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  • Title: Letters Permitting Deportation of Blackamoors from England (Modern)
  • Editor: Jessica Slights

  • Copyright Internet Shakespeare Editions. This text may be freely used for educational, non-proift purposes; for all other uses contact the Coordinating Editor.
    Author: Elizbeth I
    Editor: Jessica Slights
    Peer Reviewed

    Letters Permitting Deportation of Blackamoors from England (Modern)

    0.1Elizabeth I, Letters Permitting Deportation of Blackamoors from England (1596)

    [This pair of letters granting Queen Elizabeth I's permission for the deportation of "blackmoors" from her realm reminds readers of Othello both that early modern England was home to many people of color, and that at least some of these people faced the threat of royally sanctioned displacement as some of the most vulnerable members of a political economy prepared to scapegoat and to commodify them. There is no evidence to support the letters' claim that immigration, either through slavery or otherwise, contributed to joblessness among those born in England, but the highly profitable trade in human merchandise that saw the first African slaves brought into the country in the middle of the sixteenth century was certainly on the increase in this period. Although the second letter suggests that deportation of blackamoors in service should occur "with consent of their masters," neither letter mentions compensation, presumably assuming that English masters will prefer to be served "by their own countrymen" rather than by "those kind of people." This appears to have been a miscalculation, however, since the existence of a proclamation less than four years later compelling the masters of "negroes and blackamoors" to hand them over to van Senden suggests that most if not all failed to do so upon the original request (Tudor 221-2).]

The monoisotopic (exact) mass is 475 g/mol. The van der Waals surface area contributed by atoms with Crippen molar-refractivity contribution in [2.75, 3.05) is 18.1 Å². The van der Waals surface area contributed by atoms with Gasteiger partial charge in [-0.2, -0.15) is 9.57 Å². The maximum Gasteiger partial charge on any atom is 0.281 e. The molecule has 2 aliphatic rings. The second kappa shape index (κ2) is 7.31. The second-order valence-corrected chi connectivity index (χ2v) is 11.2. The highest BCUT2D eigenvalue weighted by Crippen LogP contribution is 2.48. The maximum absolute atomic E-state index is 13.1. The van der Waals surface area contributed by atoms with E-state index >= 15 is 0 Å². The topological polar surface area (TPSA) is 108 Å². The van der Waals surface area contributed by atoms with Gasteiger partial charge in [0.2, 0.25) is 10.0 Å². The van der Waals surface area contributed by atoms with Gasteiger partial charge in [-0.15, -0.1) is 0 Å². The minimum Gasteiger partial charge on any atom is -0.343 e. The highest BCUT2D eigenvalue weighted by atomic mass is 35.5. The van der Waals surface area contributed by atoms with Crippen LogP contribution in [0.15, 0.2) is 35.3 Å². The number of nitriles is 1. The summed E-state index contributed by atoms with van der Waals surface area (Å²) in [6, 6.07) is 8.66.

111 July 1596

    An open letter to the lord mayor of London and the aldermen and his brethren, and to all other mayors, sheriffs, etc. Her majesty, understanding that there are of late divers blackmoors brought into this realm, of which kind of people there are already here too many, considering how God hath blessed this land with great increase of people of our own nation as any country in the world, whereof many for want of service and means to set them on work fall to idleness and to great extremity. Her majesty's pleasure therefore is that those kind of people should be sent forth of the land, and for that purpose there is direction given to this bearer Edward Banes to take of those blackmoors that in this last voyage under Sir Thomas Baskerville were brought into this realm the number of ten, to be transported by him out of the realm. Wherein we require you to be aiding and assisting unto him as he shall have occasion, and thereof not to fail.

    18 July 1596

    An open warrant to the lord mayor of London and to all other vice-admirals, mayors, and other public officers whatsoever to whom it may appertain. Whereas Casper van Senden, a merchant of Lubeck did by his labor and travel procure eighty-nine of her majesty's subjects that were detained prisoners in Spain and Portugal to be released, and brought them hither into this realm at his own cost and charges, for the which his expenses and declaration of his honest mind towards those prisoners he only desireth to have license to take up so many blackamoors here in this realm and to transport them into Spain and Portugal. Her majesty, in regard of the charitable affection the suppliant hath showed being a stranger to work the delivery of our countrymen that were there in great misery and thralldom and to bring them home to their native country, and that the same could not be done without great expense, and also considering the reasonableness of his requests to transport so many blackamoors from hence, doth think it a very good exchange and that those kind of people may be well spared in this realm being so populous and numbers of able persons the subjects of the land and Christian people that perish for want of service, whereby through their labor they might be maintained. They are, therefore, in their lordships' name required to aid and assist him to take up such blackamoors as he shall find within this realm with consent of their masters, who we doubt not considering her majesty's good pleasure to have those kinds of people sent out of the land and the good deserving of the stranger towards her majesty's subjects, and that they shall do charitable and like Christians rather to be served by their own countrymen than with those kind of people, will yield those in their possession to him.